By now, you would think the glass would be half empty, but despite another close call at The Genesis Invitational, Tony Finau continues to see it as half full.
On the second playoff hole at Riviera Country Club, Finau lost to Max Homa to finish in the runner up slot, his 21st top-5 finish since the beginning of the 2016-17 season. Over that period, only five other players have more, but they all have between four and 12 wins each in the span.
The frightening form of Finau has not come with victories. Since his one and only triumph at the Puerto Rico Open when it was an opposite field event in the 2015-16 season, the 31-year old has not won on the PGA TOUR.
He reversed a trend on Sunday that saw him slink from the top of the leaderboard on occasions to shoot a blistering 7-under-64. As he notched up eight birdies and just one lone bogey, he did not look like a player afraid to win.
“Anytime I’ve had a chance to win, I haven’t been the guy that went low and today I was, so I can take a lot of confidence from that,” Finau said. “That’s something that I wanted to happen today to just prove to myself on Sundays that I can put myself in the thick of it and shoot a number. At the end of the day I’m going to be able to look back on that and have a lot of positives to take from it.”
But Homa made a brilliant up-and-down birdie from a bunker on the 17th hole just when it appeared Finau had broken his drought with scintillating play and then stuffed his approach to 3 feet on the last.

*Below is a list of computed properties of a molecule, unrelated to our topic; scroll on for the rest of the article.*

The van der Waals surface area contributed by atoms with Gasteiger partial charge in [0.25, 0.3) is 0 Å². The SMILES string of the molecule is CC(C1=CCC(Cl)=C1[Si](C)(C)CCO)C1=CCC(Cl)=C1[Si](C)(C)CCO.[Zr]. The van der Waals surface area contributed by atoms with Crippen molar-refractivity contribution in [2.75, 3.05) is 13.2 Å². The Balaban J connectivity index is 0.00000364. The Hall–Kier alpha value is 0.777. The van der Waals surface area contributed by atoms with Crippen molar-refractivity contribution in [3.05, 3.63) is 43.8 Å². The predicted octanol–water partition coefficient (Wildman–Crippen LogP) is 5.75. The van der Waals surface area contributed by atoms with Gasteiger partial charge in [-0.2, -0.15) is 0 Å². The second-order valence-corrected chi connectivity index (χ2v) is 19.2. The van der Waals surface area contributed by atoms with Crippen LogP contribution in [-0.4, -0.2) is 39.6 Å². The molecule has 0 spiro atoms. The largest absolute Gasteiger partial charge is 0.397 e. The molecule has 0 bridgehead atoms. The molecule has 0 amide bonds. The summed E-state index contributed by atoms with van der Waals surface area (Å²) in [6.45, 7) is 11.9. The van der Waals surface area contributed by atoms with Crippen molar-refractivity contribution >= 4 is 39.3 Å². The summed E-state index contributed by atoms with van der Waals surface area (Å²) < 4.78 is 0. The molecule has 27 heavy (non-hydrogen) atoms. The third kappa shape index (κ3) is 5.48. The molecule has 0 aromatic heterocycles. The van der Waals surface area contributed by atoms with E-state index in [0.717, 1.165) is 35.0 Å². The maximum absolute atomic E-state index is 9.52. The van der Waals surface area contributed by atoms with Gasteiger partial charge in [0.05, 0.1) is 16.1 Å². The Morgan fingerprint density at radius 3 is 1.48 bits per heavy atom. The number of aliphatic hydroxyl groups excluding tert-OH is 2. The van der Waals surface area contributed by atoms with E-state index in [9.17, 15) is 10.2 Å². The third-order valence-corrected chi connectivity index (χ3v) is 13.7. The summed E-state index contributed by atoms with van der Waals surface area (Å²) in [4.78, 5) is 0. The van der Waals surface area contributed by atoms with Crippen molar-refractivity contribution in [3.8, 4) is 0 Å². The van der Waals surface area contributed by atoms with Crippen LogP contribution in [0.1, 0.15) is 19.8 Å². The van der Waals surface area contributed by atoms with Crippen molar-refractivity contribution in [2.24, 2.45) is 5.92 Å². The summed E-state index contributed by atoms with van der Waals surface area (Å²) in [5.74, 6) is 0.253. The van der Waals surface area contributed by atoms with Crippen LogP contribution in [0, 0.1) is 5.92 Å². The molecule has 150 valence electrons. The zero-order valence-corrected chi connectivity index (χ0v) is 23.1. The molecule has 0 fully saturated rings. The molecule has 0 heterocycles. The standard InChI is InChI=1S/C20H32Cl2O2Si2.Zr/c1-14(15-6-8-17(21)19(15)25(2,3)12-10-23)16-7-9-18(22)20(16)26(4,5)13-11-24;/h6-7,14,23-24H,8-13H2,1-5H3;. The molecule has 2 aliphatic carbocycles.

Finau was not going to lose this one, at least. He was going to get beaten. Until he did not.
Homa attempted to ram the putt home for the win, but it caught the edge of the hole and lipped out, breathing new life into the chances of Finau.
Sadly, he could not take advantage of the gift. Finau would critically miss two in the playoff after not missing a single putt inside 10-feet for the final 27 holes of regulation (22 of 22).
He had the opportunity to take the title from 7 feet on the opening playoff hole, but left it agonisingly short. He missed the green one hole later, and had to splash out of a bunker. Homa missed his glory shot, leaving Finau with less than 10 feet to keep the battle going. It wasn’t going to drop and Homa took the spoils.
The lack of closing results has seen many want to point fingers and claim that on Finau’s part, each near miss is a failure. Or that the native of Utah simply does not have the mental strength to accomplish things. Finau refuses to yield to that narrative style.
“It’s bittersweet to be in this position again, but I never get tired of playing good golf and that’s what I tell myself every week,” Finau said in the aftermath of missing another chance.
“Sports is about winning; I’ve said that many times. I grew up trying to win every tournament I play, every tournament I play, nothing’s changed. But I know at the end of the day you’re going to lose a lot more times than you’re going to win on the PGA TOUR.
“I’m not a quitter, I’m not someone that’s going to fade away into the sunset because I can’t win in these situations. I had another great shot today. I don’t know what else I can say other than I enjoy playing good golf and one of these days it will happen for me and hopefully turn into kind of a domino effect.”
With the result, Finau moved to sixth in the FedExCup and remains entrenched in the top 15 world rankings as he heads to the World Golf Championships-Workday Championship at The Concession next week.